Even though the federal government shutdown is temporarily on hold, Virginia’s winemakers have taken an economic hit that will only worsen if the freeze resumes as announced, on February 15. Regardless, the negative effects are likely to linger into the spring and summer, industry sources say.
The primary sticking point is the Alcohol and Tobacco Tax and Trade Bureau, which must approve formulas and labels for new products before they are issued for public consumption, whether by bottle, can, or keg. While TTB employees were out of work, the fine folks who make your adult beverages were out of luck.
“If a winery loses a new wine because it has sat too long [before bottling] and aged-out, that’s a big deal,” says Mary Beth Williams, of Williams Compliance and Consulting, which represents 150 wineries statewide. “The government is tying winemakers’ hands.”
Luca Paschina, general manager and winemaker at Barboursville Vineyards, says most of his recent vintages will make it to market in spite of the shutdown, because wines produced the same way year after year are not subject to TTB approval, known in the industry as a COLA (Certificate of License Approval). Regardless, he’s still concerned.
“I do have two labels awaiting approval,” Paschina says. “They are for wines we intend to release later in the year. We’ll have to wait and see what happens.”
Other wines hijacked by the TTB closure included a new viognier by Septenary Winery, in Greenwood, and a sparkling white by Peaks of Otter Winery, in Bedford. “We wanted to have this wine ready for sale by this summer, but I’m not sure that will happen now,” Danny Johnson, Peaks of Otter’s co-owner, told The News & Advance of Lynchburg.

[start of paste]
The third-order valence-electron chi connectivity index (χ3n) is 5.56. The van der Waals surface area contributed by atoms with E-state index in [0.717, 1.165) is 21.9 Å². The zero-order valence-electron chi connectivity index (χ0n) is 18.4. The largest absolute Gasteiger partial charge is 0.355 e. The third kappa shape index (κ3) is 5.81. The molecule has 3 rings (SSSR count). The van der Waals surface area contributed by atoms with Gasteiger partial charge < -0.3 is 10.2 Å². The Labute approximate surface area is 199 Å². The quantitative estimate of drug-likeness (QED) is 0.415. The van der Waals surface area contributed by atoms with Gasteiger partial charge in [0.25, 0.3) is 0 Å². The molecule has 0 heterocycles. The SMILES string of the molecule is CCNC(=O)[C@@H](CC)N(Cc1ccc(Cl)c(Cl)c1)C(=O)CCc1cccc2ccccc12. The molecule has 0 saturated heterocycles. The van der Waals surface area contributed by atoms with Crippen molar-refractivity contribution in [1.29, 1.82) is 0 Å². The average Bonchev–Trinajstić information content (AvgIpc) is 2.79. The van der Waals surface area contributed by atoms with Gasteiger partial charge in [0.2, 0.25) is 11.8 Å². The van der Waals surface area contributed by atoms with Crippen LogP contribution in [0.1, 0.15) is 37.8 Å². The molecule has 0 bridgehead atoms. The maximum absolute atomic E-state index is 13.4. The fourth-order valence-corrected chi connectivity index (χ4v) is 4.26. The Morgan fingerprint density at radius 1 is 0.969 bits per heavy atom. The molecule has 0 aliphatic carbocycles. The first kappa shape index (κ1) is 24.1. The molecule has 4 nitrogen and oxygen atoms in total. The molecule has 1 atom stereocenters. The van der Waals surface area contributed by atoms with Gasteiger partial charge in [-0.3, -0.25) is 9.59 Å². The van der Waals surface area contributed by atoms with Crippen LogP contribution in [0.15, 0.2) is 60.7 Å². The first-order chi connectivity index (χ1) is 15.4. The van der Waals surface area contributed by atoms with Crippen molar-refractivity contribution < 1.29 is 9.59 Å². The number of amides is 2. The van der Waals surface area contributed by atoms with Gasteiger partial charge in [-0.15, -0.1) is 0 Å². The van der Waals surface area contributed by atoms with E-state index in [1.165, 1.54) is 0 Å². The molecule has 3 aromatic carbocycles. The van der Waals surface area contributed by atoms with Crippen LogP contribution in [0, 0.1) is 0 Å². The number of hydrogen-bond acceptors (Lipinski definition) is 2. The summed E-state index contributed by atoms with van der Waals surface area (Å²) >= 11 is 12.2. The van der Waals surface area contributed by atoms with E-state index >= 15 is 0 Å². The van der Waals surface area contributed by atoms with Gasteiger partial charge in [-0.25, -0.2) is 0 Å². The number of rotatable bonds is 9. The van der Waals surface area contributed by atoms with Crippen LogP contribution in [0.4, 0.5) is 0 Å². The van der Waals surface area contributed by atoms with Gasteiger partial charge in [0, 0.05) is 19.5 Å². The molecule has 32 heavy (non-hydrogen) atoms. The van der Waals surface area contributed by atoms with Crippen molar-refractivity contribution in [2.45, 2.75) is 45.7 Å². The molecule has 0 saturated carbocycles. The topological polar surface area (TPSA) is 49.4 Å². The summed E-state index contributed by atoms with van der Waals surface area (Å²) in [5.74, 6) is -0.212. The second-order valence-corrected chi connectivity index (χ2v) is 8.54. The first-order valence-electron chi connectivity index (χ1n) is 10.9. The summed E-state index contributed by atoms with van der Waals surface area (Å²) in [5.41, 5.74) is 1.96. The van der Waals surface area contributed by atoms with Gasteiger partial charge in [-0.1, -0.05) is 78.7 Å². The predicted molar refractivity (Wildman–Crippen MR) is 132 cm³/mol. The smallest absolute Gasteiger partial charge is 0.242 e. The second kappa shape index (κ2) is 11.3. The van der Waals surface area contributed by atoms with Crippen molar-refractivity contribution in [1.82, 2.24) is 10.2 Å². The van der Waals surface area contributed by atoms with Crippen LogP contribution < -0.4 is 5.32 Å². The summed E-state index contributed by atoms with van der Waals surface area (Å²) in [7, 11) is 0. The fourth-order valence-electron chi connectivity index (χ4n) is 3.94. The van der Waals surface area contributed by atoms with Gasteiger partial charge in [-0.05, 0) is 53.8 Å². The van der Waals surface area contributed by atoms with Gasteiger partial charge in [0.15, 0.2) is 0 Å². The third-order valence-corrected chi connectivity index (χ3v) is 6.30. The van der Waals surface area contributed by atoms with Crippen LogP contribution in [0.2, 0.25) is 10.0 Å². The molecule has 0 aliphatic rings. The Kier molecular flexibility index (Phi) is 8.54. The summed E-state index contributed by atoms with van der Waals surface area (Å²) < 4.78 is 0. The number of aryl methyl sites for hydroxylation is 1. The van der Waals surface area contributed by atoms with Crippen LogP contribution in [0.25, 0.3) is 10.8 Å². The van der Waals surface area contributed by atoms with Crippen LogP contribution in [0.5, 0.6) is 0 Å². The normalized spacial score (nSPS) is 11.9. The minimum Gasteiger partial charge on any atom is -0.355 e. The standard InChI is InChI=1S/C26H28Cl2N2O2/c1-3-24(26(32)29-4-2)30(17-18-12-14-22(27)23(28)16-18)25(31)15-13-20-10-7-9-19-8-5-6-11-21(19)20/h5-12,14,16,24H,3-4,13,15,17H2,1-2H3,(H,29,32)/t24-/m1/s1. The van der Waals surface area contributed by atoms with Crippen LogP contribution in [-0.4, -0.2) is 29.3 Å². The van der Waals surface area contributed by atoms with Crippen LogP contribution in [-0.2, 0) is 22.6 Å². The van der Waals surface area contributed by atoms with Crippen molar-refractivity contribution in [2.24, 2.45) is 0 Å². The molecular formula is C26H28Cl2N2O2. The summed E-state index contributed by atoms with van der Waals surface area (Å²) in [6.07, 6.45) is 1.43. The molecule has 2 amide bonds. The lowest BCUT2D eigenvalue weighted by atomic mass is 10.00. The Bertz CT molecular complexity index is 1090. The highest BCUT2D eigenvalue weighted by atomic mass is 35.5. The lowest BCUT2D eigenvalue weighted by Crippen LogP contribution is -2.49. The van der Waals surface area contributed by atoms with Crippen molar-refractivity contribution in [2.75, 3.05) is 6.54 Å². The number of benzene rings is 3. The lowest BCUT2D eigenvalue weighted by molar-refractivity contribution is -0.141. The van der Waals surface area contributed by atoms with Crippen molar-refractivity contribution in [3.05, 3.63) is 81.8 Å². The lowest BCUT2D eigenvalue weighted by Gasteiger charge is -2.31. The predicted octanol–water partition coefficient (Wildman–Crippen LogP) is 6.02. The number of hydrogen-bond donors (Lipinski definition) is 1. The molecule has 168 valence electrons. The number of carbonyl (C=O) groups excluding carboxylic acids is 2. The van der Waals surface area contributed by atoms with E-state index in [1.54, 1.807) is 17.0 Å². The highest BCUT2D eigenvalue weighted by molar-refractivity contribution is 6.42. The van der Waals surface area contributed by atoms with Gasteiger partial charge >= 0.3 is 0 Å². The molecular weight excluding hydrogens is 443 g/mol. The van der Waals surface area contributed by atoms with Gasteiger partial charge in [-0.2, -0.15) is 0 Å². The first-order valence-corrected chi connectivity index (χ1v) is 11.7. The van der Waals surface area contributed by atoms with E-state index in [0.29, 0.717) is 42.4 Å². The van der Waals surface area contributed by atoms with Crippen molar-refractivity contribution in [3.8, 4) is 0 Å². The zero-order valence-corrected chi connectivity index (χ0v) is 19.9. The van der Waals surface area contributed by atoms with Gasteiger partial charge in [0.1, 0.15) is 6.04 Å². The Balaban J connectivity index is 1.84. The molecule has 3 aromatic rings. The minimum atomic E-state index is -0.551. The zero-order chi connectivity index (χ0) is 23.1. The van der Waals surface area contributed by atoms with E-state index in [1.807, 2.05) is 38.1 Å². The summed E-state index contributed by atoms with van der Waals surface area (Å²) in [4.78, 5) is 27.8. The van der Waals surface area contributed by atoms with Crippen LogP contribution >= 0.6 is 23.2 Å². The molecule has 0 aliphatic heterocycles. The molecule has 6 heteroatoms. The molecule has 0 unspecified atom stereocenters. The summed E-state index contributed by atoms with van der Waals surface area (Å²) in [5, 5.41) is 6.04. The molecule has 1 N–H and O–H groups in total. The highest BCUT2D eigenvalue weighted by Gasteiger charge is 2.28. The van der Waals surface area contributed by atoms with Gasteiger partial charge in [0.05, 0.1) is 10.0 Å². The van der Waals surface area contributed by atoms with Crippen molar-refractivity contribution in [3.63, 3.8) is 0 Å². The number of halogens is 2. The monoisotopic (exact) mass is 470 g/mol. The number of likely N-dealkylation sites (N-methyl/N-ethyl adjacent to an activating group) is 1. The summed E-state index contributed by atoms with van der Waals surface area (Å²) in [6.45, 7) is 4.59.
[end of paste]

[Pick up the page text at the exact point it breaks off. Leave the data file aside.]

Closer to home, at Keswick Vineyards, the shutdown impact has been both immediate and quantifiable—and a hindrance to expansion plans the owners had hoped to realize in the spring.
“The majority of our traffic on the weekends is from the D.C. area, and that has been drastically reduced,” says Brian Schornberg, Keswick’s wine club manager and son of Al and Cindy Schornberg, who bought the winery in 1999. “A lot our customers work for the government and [were] not receiving a paycheck. So, they put off visiting, which put a dent in tasting-room sales.”
Keswick has also had “about a dozen wine-club cancellations,” which translate to monetary losses of “several grand a year,” he adds.
Keswick had also applied months before the shutdown for TTB licenses to execute expansion plans, Schornberg says. He declined to reveal specifics, but hinted that the winery may be looking to increase wine production or make another type of alcoholic beverage. Whether that’s cider, beer, or spirits, the plans are on hold.
“We were hoping to have all of our plans approved so we could begin production by April,” he says. “That’s not going to happen. We’re kind of handcuffed, to tell the truth.”
The shutdown came on the heels of a grape harvest depleted by the year’s record-breaking rainfall, which caused some wineries to lose 40 percent or more of their fruit.
“The 2018 vintage was already weird,” Williams says. “Winemaking, and bringing a wine to market, is extremely time-sensitive. It may not seem like a huge problem today, but I do think it’s going to emerge as one in as soon as a couple of weeks.”